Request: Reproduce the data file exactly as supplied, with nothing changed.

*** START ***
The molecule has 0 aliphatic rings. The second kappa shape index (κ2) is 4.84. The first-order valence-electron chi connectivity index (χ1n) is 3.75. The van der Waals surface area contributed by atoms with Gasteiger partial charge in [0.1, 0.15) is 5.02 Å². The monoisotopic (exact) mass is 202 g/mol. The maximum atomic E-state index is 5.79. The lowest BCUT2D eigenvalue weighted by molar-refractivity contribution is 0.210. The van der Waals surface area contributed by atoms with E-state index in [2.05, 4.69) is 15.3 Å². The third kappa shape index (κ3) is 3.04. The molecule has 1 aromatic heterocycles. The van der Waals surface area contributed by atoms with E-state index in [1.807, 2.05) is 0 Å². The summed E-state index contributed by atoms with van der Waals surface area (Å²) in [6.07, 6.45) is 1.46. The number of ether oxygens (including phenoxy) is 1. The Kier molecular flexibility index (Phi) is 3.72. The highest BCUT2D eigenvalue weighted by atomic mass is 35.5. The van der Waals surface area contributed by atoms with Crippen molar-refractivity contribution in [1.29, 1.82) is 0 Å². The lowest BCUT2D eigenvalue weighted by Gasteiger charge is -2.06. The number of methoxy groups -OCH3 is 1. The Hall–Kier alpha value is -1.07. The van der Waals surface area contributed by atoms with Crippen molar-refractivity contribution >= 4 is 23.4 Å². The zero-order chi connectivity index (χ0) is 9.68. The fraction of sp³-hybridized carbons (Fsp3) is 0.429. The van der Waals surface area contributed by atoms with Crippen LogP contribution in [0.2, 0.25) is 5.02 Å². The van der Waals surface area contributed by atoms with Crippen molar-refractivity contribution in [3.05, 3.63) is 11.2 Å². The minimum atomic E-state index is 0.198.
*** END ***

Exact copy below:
The molecule has 0 aliphatic rings. The second kappa shape index (κ2) is 4.84. The first-order valence-electron chi connectivity index (χ1n) is 3.75. The van der Waals surface area contributed by atoms with Gasteiger partial charge in [0.1, 0.15) is 5.02 Å². The monoisotopic (exact) mass is 202 g/mol. The maximum atomic E-state index is 5.79. The lowest BCUT2D eigenvalue weighted by molar-refractivity contribution is 0.210. The van der Waals surface area contributed by atoms with E-state index in [2.05, 4.69) is 15.3 Å². The third kappa shape index (κ3) is 3.04. The molecule has 1 aromatic heterocycles. The van der Waals surface area contributed by atoms with E-state index in [1.807, 2.05) is 0 Å². The summed E-state index contributed by atoms with van der Waals surface area (Å²) in [6.07, 6.45) is 1.46. The number of ether oxygens (including phenoxy) is 1. The Kier molecular flexibility index (Phi) is 3.72. The highest BCUT2D eigenvalue weighted by atomic mass is 35.5. The van der Waals surface area contributed by atoms with Crippen molar-refractivity contribution in [1.29, 1.82) is 0 Å². The lowest BCUT2D eigenvalue weighted by Gasteiger charge is -2.06. The number of methoxy groups -OCH3 is 1. The Hall–Kier alpha value is -1.07. The van der Waals surface area contributed by atoms with Crippen molar-refractivity contribution >= 4 is 23.4 Å². The zero-order chi connectivity index (χ0) is 9.68. The fraction of sp³-hybridized carbons (Fsp3) is 0.429. The van der Waals surface area contributed by atoms with Crippen LogP contribution in [0.2, 0.25) is 5.02 Å². The van der Waals surface area contributed by atoms with Crippen molar-refractivity contribution in [3.05, 3.63) is 11.2 Å². The minimum atomic E-state index is 0.198.